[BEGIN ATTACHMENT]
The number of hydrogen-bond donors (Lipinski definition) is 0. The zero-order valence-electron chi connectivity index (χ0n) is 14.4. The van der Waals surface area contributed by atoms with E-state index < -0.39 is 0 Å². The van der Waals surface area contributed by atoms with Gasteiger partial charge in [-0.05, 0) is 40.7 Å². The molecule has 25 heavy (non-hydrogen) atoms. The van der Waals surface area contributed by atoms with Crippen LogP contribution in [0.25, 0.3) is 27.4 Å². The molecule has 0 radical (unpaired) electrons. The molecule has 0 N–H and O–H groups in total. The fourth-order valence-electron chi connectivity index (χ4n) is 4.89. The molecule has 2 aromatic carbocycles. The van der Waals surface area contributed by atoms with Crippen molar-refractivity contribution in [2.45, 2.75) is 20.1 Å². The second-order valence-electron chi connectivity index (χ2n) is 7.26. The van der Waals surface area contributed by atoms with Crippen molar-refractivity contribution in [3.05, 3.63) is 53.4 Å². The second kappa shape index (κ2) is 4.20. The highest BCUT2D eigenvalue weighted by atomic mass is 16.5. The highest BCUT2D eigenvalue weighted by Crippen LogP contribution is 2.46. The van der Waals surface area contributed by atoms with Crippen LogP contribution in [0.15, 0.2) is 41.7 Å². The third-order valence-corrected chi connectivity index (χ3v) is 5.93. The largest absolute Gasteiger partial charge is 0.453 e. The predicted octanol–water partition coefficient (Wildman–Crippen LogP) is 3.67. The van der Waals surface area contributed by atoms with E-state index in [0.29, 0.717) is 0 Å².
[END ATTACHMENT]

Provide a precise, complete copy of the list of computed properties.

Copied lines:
The number of hydrogen-bond donors (Lipinski definition) is 0. The zero-order valence-electron chi connectivity index (χ0n) is 14.4. The van der Waals surface area contributed by atoms with E-state index < -0.39 is 0 Å². The van der Waals surface area contributed by atoms with Gasteiger partial charge in [-0.05, 0) is 40.7 Å². The molecule has 25 heavy (non-hydrogen) atoms. The van der Waals surface area contributed by atoms with Crippen LogP contribution in [0.25, 0.3) is 27.4 Å². The molecule has 0 radical (unpaired) electrons. The molecule has 0 N–H and O–H groups in total. The fourth-order valence-electron chi connectivity index (χ4n) is 4.89. The molecule has 2 aromatic carbocycles. The van der Waals surface area contributed by atoms with Crippen molar-refractivity contribution in [2.45, 2.75) is 20.1 Å². The second-order valence-electron chi connectivity index (χ2n) is 7.26. The van der Waals surface area contributed by atoms with Crippen molar-refractivity contribution in [3.05, 3.63) is 53.4 Å². The second kappa shape index (κ2) is 4.20. The highest BCUT2D eigenvalue weighted by atomic mass is 16.5. The highest BCUT2D eigenvalue weighted by Crippen LogP contribution is 2.46. The van der Waals surface area contributed by atoms with Crippen LogP contribution in [0.15, 0.2) is 41.7 Å². The third-order valence-corrected chi connectivity index (χ3v) is 5.93. The largest absolute Gasteiger partial charge is 0.453 e. The predicted octanol–water partition coefficient (Wildman–Crippen LogP) is 3.67. The van der Waals surface area contributed by atoms with E-state index in [0.29, 0.717) is 0 Å².